A state of emergency has been declared in Illinois after a major storm in the Chicago area brought flooding and caused a sinkhole to open that swallowed three cars.
Video: Massive sinkhole swallows three cars in Chicago
A major storm that caused a sinkhole to open that swallowed three cars in Chicago Thursday morning was continuing to bring weather and transportation woes to the city.
Governor Pat Quinn declared a state of emergency for Illinois.
"Our experts at the Illinois Department of Natural Resources are very concerned about the next few days, that certain rivers in our state are at record levels with respect to flooding that we've never seen before," Quinn told a news conference in the Chicago suburb of Elmhurst.
Major flooding was affecting parts of Des Plaines, Fox, Illinois and DuPage rivers, according to the National Weather Service. The north branch of the Chicago River is already at levels not seen since the major flooding of September 2008, the service said.
The car-swallowing sinkhole opened on Chicago's Southeast Side, WGN-TV reported early Thursday morning.
One person was taken to Northwestern Memorial Hospital in serious to critical condition, the Chicago Fire Department told the news station.
The injured man was driving when the road buckled and caved in. He was hospitalized with non-life threatening injuries. The other two cars were parked.
According to a report by the Chicago Tribune, the fire department responded around 5:30 a.m., and two cars were already inside the hole. A third one reportedly slid into it after crews arrived.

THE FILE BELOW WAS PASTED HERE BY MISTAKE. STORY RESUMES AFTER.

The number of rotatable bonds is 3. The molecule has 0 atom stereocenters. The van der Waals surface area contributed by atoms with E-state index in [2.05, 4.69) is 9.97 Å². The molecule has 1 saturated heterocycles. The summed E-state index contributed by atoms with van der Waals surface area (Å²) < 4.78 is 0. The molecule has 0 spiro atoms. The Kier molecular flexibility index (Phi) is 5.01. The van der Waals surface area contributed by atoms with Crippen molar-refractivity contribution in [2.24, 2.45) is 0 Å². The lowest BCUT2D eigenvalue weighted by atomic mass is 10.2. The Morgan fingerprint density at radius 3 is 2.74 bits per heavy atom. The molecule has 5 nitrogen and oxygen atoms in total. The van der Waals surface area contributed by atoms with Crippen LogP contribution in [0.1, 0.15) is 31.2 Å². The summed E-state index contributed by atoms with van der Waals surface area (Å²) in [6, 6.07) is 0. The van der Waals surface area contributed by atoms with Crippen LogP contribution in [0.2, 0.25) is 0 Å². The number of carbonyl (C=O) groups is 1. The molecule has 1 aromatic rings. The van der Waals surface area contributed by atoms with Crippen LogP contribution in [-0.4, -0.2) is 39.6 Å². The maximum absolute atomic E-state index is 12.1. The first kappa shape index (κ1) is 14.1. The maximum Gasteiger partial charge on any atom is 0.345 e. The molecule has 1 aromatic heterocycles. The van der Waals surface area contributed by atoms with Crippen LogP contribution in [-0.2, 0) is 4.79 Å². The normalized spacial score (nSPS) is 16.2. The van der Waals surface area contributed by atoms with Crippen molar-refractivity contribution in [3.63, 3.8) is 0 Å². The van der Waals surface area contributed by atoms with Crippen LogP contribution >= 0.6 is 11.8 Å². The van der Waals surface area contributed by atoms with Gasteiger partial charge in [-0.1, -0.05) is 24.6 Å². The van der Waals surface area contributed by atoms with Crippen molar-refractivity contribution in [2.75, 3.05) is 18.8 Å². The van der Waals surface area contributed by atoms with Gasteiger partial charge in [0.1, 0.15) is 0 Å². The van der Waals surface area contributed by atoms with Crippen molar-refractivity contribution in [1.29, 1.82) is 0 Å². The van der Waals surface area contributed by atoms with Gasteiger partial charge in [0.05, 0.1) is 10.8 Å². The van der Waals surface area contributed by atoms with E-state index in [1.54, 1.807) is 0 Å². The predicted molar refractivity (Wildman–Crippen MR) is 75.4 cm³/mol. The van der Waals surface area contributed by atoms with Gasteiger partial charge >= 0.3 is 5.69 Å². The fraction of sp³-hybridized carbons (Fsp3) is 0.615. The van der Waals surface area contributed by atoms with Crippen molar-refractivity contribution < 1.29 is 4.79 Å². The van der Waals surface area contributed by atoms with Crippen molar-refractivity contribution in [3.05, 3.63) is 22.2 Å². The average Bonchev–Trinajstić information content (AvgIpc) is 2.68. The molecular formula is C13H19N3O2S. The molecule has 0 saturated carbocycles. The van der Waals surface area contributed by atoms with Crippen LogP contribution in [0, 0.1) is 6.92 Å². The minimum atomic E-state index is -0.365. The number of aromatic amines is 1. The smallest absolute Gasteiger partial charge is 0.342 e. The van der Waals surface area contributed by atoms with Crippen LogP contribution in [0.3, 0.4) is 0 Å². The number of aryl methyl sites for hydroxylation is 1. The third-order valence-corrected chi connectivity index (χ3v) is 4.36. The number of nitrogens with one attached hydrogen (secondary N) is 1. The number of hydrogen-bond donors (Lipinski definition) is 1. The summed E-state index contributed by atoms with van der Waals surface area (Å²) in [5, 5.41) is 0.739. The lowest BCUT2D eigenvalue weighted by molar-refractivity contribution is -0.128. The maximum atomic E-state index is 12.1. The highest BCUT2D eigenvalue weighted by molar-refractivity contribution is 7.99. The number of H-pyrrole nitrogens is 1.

The Midwest was overwhelmed by weather Thursday, including torrential rains that caused floods and transportation woes such as the sinkhole in Chicago.
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The city was pummeled by an all-night rainstorm. Flooding there has forced authorities to close sections of several major expressways.
The National Weather Service issued flash flood warnings lasting into the evening for the entire Chicago area. Between three and seven inches of rain fell throughout the area in the last 24 hours and more was expected, and area rivers continued to rise, according to the weather service.
Many of Chicago's arterial streets and highway ramps remained blocked Thursday afternoon, and police recommended that people limit travel, if possible, during the evening commute.
The storm-swollen Chicago River was being allowed to flow into Lake Michigan, in part to relieve sewer backups downtown and in neighborhoods. The river was diverted away from the lake more than a century ago to keep pollution out of the lake, the source of the city's drinking water.
Meanwhile, workers were furiously filling sandbags and putting up barricades along the north branch of the Chicago River in the Albany Park neighborhood.
Making flood concerns even worse: Forecasters are calling for the heavy rain to continue in many places into Friday morning.
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